WorldKit lets you create interactive apps on any surface, just by waving your hand.
Ubiquitous, gesture-controlled interfaces are one step closer to reality, thanks to a new system developed at Carnegie Mellon University. WorldKit lets you create interactive apps on any surface just by waving your hand. The project was announced by the university on Thursday.
Instead of being tethered to your hardware, WorldKit is designed to make access to computing instant and mobile by making the world your touchscreen. Right now, the system involves a ceiling-mounted camera and projector that record hand movements and then project onto the surface of your choice. Some potential uses include TV remote controls, which can be accessed by rubbing the arm of a sofa, or calendars that can be swiped onto doors.
With projectors and depth-sensing cameras (the current system uses a Kinect) getting smaller, the researchers envision a system like WorldKit could eventually fit into a light bulb. Any room thus equipped could become a smart environment, where objects and walls become display surfaces. One member of the research team, Chris Harrison, previously worked on the Skinput device that allows users to turn their own arms into touch interfaces.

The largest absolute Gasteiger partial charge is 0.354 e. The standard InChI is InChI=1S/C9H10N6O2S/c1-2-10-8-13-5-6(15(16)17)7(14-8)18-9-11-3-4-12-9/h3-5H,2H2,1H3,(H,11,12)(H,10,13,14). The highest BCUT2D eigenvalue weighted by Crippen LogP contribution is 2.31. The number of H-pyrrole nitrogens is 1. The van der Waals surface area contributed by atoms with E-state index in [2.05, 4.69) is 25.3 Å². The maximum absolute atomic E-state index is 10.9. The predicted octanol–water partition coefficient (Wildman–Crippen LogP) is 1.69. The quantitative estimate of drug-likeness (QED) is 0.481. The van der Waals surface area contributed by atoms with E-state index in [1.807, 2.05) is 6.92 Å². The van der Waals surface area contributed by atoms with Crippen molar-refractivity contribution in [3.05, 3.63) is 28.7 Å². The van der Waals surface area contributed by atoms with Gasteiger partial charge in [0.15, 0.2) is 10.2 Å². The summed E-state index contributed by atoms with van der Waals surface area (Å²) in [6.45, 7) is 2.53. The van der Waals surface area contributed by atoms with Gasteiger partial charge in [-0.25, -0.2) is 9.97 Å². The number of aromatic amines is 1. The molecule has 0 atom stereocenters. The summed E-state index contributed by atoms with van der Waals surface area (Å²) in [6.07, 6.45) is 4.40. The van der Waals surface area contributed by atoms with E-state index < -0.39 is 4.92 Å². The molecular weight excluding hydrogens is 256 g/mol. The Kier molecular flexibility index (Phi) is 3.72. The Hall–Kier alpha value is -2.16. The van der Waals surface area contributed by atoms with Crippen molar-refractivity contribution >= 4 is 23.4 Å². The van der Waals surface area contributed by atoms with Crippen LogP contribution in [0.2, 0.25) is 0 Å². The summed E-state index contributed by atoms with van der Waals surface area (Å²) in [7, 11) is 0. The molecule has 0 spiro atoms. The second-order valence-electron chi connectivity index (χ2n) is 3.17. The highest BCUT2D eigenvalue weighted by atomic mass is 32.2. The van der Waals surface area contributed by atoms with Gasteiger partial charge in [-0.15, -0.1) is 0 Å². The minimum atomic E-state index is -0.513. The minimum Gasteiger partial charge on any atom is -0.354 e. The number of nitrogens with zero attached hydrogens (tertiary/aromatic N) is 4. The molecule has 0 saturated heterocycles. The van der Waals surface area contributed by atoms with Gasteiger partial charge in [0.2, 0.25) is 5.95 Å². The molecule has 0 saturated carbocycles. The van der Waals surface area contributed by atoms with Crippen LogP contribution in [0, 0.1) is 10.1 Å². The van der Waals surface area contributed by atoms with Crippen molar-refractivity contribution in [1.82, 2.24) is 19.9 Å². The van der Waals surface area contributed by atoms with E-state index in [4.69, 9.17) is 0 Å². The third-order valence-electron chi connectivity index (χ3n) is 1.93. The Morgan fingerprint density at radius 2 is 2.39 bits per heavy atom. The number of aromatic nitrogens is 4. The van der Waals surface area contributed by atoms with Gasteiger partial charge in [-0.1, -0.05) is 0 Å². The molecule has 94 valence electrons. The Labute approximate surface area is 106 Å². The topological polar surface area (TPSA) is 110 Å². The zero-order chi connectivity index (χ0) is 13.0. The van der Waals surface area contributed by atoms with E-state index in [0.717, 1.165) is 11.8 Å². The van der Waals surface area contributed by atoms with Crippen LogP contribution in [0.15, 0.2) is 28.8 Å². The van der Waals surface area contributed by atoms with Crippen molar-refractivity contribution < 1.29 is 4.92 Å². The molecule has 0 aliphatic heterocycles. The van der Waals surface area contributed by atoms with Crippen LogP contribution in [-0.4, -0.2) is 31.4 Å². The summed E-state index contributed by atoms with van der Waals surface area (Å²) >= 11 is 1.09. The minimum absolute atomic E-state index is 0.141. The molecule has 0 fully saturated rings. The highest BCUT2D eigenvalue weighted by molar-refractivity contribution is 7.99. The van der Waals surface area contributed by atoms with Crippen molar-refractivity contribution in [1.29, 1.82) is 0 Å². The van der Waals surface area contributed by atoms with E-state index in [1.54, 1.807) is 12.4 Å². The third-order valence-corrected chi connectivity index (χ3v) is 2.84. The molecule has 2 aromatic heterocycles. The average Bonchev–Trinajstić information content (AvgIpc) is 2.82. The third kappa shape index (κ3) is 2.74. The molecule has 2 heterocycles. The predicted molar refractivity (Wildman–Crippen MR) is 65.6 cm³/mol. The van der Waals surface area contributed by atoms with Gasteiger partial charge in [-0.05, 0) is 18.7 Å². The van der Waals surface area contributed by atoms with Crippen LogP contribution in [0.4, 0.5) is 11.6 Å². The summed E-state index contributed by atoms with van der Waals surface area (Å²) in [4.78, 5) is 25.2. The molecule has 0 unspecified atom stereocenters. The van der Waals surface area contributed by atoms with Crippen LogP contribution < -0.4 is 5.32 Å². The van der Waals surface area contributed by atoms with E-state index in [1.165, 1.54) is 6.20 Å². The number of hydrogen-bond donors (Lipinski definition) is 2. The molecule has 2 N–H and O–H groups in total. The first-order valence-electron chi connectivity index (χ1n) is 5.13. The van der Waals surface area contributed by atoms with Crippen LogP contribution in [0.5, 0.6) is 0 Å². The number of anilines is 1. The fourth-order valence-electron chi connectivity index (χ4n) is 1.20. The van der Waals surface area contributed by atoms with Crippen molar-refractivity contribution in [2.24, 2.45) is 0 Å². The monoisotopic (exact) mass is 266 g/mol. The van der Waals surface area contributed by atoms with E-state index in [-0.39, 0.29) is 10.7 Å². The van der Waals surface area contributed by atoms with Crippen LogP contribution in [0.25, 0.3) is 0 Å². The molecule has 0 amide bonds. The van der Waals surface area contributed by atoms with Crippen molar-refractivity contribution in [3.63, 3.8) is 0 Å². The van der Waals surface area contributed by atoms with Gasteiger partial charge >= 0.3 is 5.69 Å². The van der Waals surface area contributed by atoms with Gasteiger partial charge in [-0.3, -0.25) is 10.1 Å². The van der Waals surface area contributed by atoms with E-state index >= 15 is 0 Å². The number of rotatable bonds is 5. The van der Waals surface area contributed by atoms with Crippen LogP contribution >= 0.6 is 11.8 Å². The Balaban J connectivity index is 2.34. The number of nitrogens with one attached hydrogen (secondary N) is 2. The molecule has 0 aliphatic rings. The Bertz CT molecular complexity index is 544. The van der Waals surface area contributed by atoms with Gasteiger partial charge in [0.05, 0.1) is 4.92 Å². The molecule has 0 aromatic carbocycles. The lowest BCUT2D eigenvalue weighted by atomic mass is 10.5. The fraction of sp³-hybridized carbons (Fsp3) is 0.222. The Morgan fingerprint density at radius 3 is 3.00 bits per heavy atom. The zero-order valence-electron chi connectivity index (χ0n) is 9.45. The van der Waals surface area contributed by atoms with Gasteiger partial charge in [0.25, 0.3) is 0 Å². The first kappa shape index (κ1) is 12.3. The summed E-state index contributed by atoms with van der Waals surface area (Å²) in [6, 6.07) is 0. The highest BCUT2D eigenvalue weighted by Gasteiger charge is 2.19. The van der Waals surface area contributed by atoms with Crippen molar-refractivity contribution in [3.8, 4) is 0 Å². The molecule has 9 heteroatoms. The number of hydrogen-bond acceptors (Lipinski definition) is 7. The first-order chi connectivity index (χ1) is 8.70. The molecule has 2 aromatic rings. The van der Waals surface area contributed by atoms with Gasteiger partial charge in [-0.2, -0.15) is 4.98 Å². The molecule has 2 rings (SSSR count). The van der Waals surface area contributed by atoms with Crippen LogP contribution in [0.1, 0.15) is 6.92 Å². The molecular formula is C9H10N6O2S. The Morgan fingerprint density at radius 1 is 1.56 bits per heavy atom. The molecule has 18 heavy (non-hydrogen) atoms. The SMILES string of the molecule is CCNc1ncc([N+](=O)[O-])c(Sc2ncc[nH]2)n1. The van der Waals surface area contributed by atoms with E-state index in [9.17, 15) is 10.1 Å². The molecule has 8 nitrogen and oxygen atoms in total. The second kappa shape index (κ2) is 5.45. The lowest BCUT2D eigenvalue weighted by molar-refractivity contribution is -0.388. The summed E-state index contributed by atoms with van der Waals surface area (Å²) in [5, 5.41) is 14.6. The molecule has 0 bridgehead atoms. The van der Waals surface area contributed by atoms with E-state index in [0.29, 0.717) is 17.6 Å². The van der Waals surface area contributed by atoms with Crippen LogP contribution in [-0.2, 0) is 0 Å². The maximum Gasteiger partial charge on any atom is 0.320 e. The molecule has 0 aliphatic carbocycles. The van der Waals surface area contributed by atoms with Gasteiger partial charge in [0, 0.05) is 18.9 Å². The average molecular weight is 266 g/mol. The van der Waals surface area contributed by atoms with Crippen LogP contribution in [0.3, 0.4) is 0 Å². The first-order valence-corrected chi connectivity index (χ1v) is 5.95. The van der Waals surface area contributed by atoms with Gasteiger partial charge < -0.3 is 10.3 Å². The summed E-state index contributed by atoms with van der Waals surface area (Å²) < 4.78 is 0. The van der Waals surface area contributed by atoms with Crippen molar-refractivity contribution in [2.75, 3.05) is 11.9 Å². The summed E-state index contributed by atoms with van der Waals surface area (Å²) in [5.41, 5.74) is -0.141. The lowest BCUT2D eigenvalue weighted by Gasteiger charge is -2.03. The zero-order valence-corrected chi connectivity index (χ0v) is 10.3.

In the future, users should be able to design their own interfaces with WorldKit. The system currently allows for things like buttons, multitouch drawing (akin to a whiteboard), and counting the number of object within an interaction “bubble.” The existing prototype still has limited resolution and input dimensions, but hardware advances and future research could allow voice commands or even interaction in free space rather than on surfaces. The CMU team will be presenting their work at CHI2013 on April 30.
Image via Chris Harrison/Carnegie Mellon University
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